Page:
It might be best to start out with the way not to change resolution – using the width or height tag in a web page changes the size, but not the resolution or file size. Those who post pictures to a thread at rv.net will see this command when using the “picture” icon. Under the space used to enter the url of the image is the statement “Optionally, enter a height and width for the image” and a Height & Width blank field. Entering a value in one of the blanks will change the size of the image when viewed on the page. It is helpful (and requested by rv.net: “Pictures posted in a profile or within the text portion of a topic should not exceed 640 pixel width, 480 pixel height or 100kb file size.”) When you use this tag it avoids expanding the page width when large images are added to a page, but it does not change the file size – large files will be slow to load. A thread such as Picture Posting will be very slow to load if everyone posts 1-2MB images even if they have used the Width tag to make them smaller.
A “by the way” – don’t enter a value into both Width & Height. Choose only one or the ratio of height to width (called aspect ratio) will change, resulting in squashed or stretched images.
It is better to actually change the size of the image. Changing either the resolution or, in the case of jpg images, the quality will actually change the file size. If you make a smaller image file size, the results will be faster page loads.
Read on to find out how!
The best way to change the resolution of an image is with an editor. There are editors built into the major operating systems as well as online editors such as Webbild.com (my preference) or myimager.com. Both are free to use however there may be both input & output size limits.
There are also free editors that can be downloaded to your computer. Picasa from Google is a popular one for Windows PCs – in addition to editing, it provides image storage. Gimp is available for almost any operating system (Windows, Mac OS X & UNIX) but may be a bit “techie” for some. Another popular editor for Windows is IrfanView. Again, all of these are free and quite powerful.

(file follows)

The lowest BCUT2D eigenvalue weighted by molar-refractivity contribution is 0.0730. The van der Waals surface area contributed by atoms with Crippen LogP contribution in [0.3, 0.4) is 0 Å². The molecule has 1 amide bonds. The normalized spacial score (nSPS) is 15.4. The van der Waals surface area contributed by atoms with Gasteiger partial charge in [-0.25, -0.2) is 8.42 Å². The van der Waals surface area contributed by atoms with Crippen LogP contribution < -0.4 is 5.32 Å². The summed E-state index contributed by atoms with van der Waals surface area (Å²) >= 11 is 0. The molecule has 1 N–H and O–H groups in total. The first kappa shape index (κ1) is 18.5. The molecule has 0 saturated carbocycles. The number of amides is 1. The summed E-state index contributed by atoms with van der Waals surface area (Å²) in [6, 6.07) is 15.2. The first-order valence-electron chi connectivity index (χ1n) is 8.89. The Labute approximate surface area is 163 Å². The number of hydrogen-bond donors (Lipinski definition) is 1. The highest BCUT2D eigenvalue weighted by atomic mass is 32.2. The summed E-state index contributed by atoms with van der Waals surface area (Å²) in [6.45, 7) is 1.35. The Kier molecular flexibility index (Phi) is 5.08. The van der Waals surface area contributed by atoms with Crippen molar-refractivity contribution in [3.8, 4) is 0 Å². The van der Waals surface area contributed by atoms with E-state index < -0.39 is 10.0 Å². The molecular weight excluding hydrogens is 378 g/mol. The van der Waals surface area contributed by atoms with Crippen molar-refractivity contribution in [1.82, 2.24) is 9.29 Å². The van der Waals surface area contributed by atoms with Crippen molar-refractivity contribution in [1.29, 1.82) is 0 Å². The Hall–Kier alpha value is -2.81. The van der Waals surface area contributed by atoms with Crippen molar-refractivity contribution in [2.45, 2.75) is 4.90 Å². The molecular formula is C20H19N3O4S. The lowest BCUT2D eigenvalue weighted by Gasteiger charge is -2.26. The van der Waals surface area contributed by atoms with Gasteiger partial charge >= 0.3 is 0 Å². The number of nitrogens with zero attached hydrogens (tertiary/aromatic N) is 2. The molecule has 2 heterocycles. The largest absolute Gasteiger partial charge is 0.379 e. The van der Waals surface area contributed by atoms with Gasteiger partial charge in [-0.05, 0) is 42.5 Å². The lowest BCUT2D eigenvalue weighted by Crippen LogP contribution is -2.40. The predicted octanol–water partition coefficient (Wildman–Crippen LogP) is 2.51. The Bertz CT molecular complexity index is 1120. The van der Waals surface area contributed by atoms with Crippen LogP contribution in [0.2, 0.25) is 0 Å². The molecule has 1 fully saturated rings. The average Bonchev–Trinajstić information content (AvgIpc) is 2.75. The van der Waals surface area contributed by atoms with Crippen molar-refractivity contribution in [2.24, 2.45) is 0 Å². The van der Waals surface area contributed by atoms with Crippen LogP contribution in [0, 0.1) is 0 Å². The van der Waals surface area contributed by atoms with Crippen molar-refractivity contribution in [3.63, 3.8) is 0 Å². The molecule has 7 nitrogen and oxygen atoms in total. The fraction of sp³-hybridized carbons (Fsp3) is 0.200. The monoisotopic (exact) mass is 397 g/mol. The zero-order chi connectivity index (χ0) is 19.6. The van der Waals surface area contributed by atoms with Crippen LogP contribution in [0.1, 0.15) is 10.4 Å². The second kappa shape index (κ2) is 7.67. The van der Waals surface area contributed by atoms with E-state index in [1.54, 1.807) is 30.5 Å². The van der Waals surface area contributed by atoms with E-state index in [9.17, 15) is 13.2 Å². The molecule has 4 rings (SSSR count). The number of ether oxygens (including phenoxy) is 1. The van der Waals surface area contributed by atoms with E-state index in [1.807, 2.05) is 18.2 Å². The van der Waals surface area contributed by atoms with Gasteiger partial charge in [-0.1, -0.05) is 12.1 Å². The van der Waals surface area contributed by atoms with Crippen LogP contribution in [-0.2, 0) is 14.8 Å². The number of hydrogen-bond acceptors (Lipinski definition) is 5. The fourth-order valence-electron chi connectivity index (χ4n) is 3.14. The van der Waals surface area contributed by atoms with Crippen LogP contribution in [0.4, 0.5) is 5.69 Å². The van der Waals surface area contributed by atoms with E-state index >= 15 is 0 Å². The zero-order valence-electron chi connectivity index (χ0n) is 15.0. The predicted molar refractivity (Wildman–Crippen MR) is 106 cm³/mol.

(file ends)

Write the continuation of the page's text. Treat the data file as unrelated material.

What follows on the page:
If you are willing to pay for an editor, there are a number available. My favorite is Adobe’s Photoshop, however it is expensive. Photoshop Elements will meet the needs of many photographers and is available for well under $100.00. Another popular commercial editor priced about the same as Photoshop Elements is Coral’s Paint Shop Pro. Trial versions are available for all of the commercial editors.
Any of these editors can be used to crop (select a section of your image) resize or make a host of adjustments to your images, including decreasing file size by increasing the jpg compression (lowering quality). One caution – once you have reduced the resolution or increased the compression to make a file smaller, you can’t get back what you lost. It is important to keep a copy of the full sized file if you ever plan to use it for printing or producing full sized images.
I mentioned jpg / jpeg compression or quality a couple of times. This is another variable that can be set in your camera, or changed with most editors. Jpg is a file format that can be used to “Compress” or reduce the size of an image file. It does not change the dimensions of the image, only the size of the file. How it does this is not all that important for the user other than to understand that it is a “lossy” compression method – what it throws away to make the file smaller is gone forever. There are lossless compression systems, for example TIFF, but since most cameras use the jpg file format remember when you choose a higher compression level you cannot get back the data you threw away.
If the image is going to a web page & will never be printed, it is possible to use a fair amount of compression in camera. The resulting image may look fine on your camera’s LCD screen or even as a small image on a web page. The advantage of compressing your images in camera is more will fit on a storage card. The problem shows up if you decide to make a print. Too much compression shows up as artifacts in the larger image.
Since storage cards are quite inexpensive my suggestion is to buy a couple of extras. Since you will have plenty of storage, you can shoot & save your images at the highest resolution & least compression possible. If you want a smaller size image or file, use an editor to adjust a copy of the image for your final purpose. Most editors provide a preview – you can change the amount of compression, view the image at full size, and decide how much to use.
One short note on storage cards – although they keep getting larger they do sometimes fail (although more often than not it is user error that causes the loss, not the card itself.) I prefer a couple of smaller cards rather than one large card so that if something goes wrong I lose fewer images.
Pingback: Your Photos: Quality for what Purpose? The Upshot | blog.rv.net – The Official Blog of the Open Road